University of Catania, Department of Biological, Geological and Environmental Sciences
Every year, several non-indigenous species (NIS) are reported for the first time in the Mediterranean Sea, crossing biographic barriers beyond their natural range as a result of several human activities. Some of these species, that represent one of the greatest threats (together with habitat denstruction, pollution and overfishing) to biodiversity, can have negative effects on the environment, economy, and/or human health. Hence, understanding the dynamics of colonization of NIS is particularly challenging in the marine environment, and empirical evidence to guide management is often lacking. On this regard, knowledge on biological and ecological aspects of NIS, and on successful monitoring techniques and tools like species distribution models and citizen science is of utmost importance.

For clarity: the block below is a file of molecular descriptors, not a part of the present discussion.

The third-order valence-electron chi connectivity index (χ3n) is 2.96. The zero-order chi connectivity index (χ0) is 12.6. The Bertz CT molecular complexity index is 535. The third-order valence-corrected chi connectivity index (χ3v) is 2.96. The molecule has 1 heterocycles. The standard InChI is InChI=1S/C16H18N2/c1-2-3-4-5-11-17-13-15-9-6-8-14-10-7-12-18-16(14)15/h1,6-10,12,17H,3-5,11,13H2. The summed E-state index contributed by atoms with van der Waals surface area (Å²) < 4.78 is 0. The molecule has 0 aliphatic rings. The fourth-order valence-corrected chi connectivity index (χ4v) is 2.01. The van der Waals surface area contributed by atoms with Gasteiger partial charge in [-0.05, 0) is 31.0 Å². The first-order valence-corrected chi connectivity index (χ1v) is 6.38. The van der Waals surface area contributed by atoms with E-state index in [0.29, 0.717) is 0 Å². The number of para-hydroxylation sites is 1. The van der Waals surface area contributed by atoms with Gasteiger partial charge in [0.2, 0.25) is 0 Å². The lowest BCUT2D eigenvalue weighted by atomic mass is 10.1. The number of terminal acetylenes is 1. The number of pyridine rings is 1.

Francesco Tiralongo, an ichthyologist mainly interested in the study of coastal fish communities, with focus on cryptobenthic and benthic fish. I am also engaged in the study and monitoring of rare and non-indigenous fish in Italian waters, and I am the scientific manager of the AlienFish project, which also include the use of citizen science. Another line of my research is fisheries science. I am also engaged in the study of biological and ecological aspects of elasmobranchs.